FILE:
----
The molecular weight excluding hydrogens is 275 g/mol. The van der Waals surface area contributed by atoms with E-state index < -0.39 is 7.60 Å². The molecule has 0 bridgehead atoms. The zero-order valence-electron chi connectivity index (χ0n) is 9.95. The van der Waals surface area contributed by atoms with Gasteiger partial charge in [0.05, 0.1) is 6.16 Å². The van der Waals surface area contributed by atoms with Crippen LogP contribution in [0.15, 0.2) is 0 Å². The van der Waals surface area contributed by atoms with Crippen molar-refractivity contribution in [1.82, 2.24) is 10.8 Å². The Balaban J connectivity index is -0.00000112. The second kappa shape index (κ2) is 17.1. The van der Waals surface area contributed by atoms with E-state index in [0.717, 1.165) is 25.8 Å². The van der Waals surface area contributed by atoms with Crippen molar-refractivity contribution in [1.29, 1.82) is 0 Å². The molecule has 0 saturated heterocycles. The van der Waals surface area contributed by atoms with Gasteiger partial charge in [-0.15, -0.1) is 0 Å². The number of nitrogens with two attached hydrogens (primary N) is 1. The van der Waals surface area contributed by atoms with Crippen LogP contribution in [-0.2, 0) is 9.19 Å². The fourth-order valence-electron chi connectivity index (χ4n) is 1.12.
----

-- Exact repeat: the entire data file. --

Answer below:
The molecular weight excluding hydrogens is 275 g/mol. The van der Waals surface area contributed by atoms with E-state index < -0.39 is 7.60 Å². The molecule has 0 bridgehead atoms. The zero-order valence-electron chi connectivity index (χ0n) is 9.95. The van der Waals surface area contributed by atoms with Gasteiger partial charge in [0.05, 0.1) is 6.16 Å². The van der Waals surface area contributed by atoms with Crippen LogP contribution in [0.15, 0.2) is 0 Å². The van der Waals surface area contributed by atoms with Crippen molar-refractivity contribution in [1.82, 2.24) is 10.8 Å². The Balaban J connectivity index is -0.00000112. The second kappa shape index (κ2) is 17.1. The van der Waals surface area contributed by atoms with E-state index in [0.717, 1.165) is 25.8 Å². The van der Waals surface area contributed by atoms with Crippen molar-refractivity contribution in [1.29, 1.82) is 0 Å². The molecule has 0 saturated heterocycles. The van der Waals surface area contributed by atoms with Gasteiger partial charge in [-0.15, -0.1) is 0 Å². The number of nitrogens with two attached hydrogens (primary N) is 1. The van der Waals surface area contributed by atoms with Crippen LogP contribution in [-0.2, 0) is 9.19 Å². The fourth-order valence-electron chi connectivity index (χ4n) is 1.12.